Japan Times review

This review of The Power of Okinawa is by Kris Kosaka of The Japan Times newspaper and is reproduced here with permission. An edited version of the review will appear in The Japan Times next Sunday, 3rd October.

THE POWER OF OKINAWA: Roots Music from the Ryukyus (2nd edition), by John Potter, Ryuei Kikaku, 2010, 255 pp. 2,000 yen (plus tax).

Reviewed by Kris Kosaka

A breeze wafts by near the sea shores on the mainland of Japan, and in the gently fading summer heat, you can almost hear the strains of the sanshin, the far island’s traditional instrument. With the recent controversy over Futenma, most of Japan once again turns its gaze towards Okinawa and the rest of the former Ryukyu Kingdom of islands.

It is a complicated issue, and many in Japan harbor various misconceptions about Okinawa, including the origins of the sanshin. Take a bit of summer reading with you into autumn, and debunk the myths of Okinawa through its music: pick up The Power of Okinawa by John Potter.

Although primarily a chronicle of the roots music from the Ryukyu Kingdom, the first third of the book provides fascinating background to Okinawa, required reading for anyone confused about the islands and its peoples. You learn the origins of the sanshin (not an off-shoot of the Japanese shamisen, as many believe, but evolved from the original Chinese instrument, the sanxian, which the Chinese brought to the Ryukyu Kingdom as early as the 15th century), the many cultural influences active in the Ryukyu Islands (China, Indonesia, Japan, Korea, America – to name a few) and why Okinawa has justification to ask for independence from Japan. (Caught for centuries between the larger powers that surround them geographically, The Ryukyu Kingdom maintained its independence all the way until 1879, when Japan forcibly invaded). In a straightforward, conversational tone, Potter explains the cultural and historical heritage of this island chain, with many anecdotal asides that make for enjoyable reading.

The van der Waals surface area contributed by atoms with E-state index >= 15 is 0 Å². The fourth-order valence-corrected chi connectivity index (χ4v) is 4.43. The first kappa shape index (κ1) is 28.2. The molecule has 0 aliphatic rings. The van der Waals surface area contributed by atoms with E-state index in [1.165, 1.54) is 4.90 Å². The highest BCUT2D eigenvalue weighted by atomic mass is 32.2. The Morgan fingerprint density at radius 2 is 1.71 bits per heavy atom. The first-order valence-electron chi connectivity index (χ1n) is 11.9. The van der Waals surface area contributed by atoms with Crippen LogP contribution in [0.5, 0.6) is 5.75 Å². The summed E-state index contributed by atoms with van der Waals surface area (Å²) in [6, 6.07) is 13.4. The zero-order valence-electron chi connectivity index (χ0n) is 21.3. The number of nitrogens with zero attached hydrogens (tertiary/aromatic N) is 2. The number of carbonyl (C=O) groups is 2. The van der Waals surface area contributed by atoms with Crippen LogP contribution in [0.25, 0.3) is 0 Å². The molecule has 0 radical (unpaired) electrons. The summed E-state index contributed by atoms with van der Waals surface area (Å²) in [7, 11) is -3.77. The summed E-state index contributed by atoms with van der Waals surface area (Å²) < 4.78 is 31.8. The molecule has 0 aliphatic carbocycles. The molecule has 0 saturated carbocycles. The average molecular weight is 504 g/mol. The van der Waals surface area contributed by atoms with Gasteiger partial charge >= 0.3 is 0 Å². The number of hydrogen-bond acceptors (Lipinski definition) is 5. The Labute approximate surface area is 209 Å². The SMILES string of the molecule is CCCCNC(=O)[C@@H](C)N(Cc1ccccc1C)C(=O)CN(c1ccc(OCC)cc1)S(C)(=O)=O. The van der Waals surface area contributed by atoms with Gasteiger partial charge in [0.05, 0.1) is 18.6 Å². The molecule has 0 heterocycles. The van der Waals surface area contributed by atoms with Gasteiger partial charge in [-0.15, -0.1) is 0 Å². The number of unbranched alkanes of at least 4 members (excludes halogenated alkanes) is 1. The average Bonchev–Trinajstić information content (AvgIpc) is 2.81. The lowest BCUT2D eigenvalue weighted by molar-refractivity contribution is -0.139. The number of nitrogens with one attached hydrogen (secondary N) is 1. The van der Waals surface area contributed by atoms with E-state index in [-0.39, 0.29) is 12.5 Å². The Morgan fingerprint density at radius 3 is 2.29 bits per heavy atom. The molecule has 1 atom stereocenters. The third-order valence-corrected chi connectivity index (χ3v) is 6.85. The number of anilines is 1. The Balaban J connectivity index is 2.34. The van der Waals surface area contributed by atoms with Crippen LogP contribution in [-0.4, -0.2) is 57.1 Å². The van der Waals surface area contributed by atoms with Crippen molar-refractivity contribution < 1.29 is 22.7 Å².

Potter does not back down from the controversy. There is an entire chapter devoted to Shoukichi Kina, musical activist and prominent Okinawan politician. From his early success with “Haisai Ojisan”, to his rebellious years and time in an Hawaiian jail to his musical success with Champloose and move into activism, Kina’s story itself pairs well with sun, water, and your own growing awareness of the myriad of influences at work in the Ryukyu Islands.

The book ends by detailing the international artists influenced by the ‘Okinawan Sound’, and by describing the foreign artists who have made the Ryukyu Islands their adopted home. Potter includes interviews and comments from a wide-range of musicians, and one finishes feeling the beat of an entire world within Japan – previously mostly unknown or misunderstood as a vacation paradise or centre for American/ Japanese tensions. As Potter explains, “The everyday existence of Okinawan music still pervades the lives of Okinawans in a way almost unthinkable in the rest of Japan. Stories of taxi drivers in Okinawa carrying a sanshin in the back of the cab are by no means fanciful. And on the mainland, the many Okinawans living in Osaka defend their culture fiercely.”

The reference at the end includes recommended CDs and websites to satisfy your burgeoning taste for Okinawan music, books for extended reading, and even live venues in the Ryukyu Islands to consult when planning your next trip.

As The Power of Okinawa teaches, “by the end of the seventh century, the Chinese had been searching for several hundred years for the supreme secret – the secret of everlasting life. They believed that somewhere out there in the Eastern Seas was a Land of Happy Immortals…in the year 608, the Chinese finally reached a land which they believed was the place they had been searching for.” Potter surmises the mystical island was Okinawa or the islands just to the north of it. Modern research supports the longevity of the Ryukyu peoples, and perhaps these relaxed peoples, eager to lend a song or friendship, once convinced visiting Chinese envoys they had discovered immortality. You can taste a bit of it yourself, along with a cold one at the shore, by dipping into their music in the waning heat of summer.

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8 Comments on “Japan Times review”

  1. tn Says:

    Great review! I think the book is really fascinating and having this blog as an extension of the book is great. Always a pleasure.

  2. Keith Says:

    Nice review. Well done, John!

  3. Cecilia SMITH Says:

    Is there any plan to reprint? Even as an e-book? I have a student from Okinawa who wants to research Okinawan music. The book is hard to get hold of.

    • I’m sorry but there are no plans to reprint the book in any way. It should still be available at the Washita shops in mainland Japan and at other bookstores in Okinawa. It’s also on sale by mail order from Far Side Music in the UK. If your student can’t find a copy then please ask her/him to contact me directly and I may be able to help.

  4. Cecilia Says:


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